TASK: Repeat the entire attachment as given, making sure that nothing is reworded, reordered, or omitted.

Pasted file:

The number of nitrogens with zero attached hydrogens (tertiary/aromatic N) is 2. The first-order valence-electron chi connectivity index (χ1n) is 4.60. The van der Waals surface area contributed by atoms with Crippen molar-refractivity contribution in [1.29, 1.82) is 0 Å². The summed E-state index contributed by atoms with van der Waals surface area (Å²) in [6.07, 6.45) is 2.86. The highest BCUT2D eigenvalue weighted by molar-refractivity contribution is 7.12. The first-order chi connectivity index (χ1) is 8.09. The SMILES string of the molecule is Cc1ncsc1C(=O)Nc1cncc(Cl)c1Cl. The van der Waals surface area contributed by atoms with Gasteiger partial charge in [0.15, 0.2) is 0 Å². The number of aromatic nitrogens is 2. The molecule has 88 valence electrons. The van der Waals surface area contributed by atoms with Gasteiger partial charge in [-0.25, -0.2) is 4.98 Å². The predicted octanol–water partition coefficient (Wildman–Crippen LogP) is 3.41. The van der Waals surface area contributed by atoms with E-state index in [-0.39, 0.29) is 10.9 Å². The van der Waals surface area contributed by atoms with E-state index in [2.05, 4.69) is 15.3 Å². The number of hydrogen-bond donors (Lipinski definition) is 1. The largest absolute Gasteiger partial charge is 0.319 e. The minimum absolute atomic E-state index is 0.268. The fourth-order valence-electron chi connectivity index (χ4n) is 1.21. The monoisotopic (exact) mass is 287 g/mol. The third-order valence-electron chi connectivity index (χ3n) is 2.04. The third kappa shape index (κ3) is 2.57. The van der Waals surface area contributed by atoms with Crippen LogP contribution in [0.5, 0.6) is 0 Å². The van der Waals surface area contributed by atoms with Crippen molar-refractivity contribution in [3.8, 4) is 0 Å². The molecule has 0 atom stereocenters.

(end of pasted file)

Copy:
The number of nitrogens with zero attached hydrogens (tertiary/aromatic N) is 2. The first-order valence-electron chi connectivity index (χ1n) is 4.60. The van der Waals surface area contributed by atoms with Crippen molar-refractivity contribution in [1.29, 1.82) is 0 Å². The summed E-state index contributed by atoms with van der Waals surface area (Å²) in [6.07, 6.45) is 2.86. The highest BCUT2D eigenvalue weighted by molar-refractivity contribution is 7.12. The first-order chi connectivity index (χ1) is 8.09. The SMILES string of the molecule is Cc1ncsc1C(=O)Nc1cncc(Cl)c1Cl. The van der Waals surface area contributed by atoms with Gasteiger partial charge in [0.15, 0.2) is 0 Å². The number of aromatic nitrogens is 2. The molecule has 88 valence electrons. The van der Waals surface area contributed by atoms with Gasteiger partial charge in [-0.25, -0.2) is 4.98 Å². The predicted octanol–water partition coefficient (Wildman–Crippen LogP) is 3.41. The van der Waals surface area contributed by atoms with E-state index in [-0.39, 0.29) is 10.9 Å². The van der Waals surface area contributed by atoms with E-state index in [2.05, 4.69) is 15.3 Å². The number of hydrogen-bond donors (Lipinski definition) is 1. The largest absolute Gasteiger partial charge is 0.319 e. The minimum absolute atomic E-state index is 0.268. The fourth-order valence-electron chi connectivity index (χ4n) is 1.21. The monoisotopic (exact) mass is 287 g/mol. The third-order valence-electron chi connectivity index (χ3n) is 2.04. The third kappa shape index (κ3) is 2.57. The van der Waals surface area contributed by atoms with Crippen LogP contribution in [0.5, 0.6) is 0 Å². The van der Waals surface area contributed by atoms with Crippen molar-refractivity contribution in [3.8, 4) is 0 Å². The molecule has 0 atom stereocenters.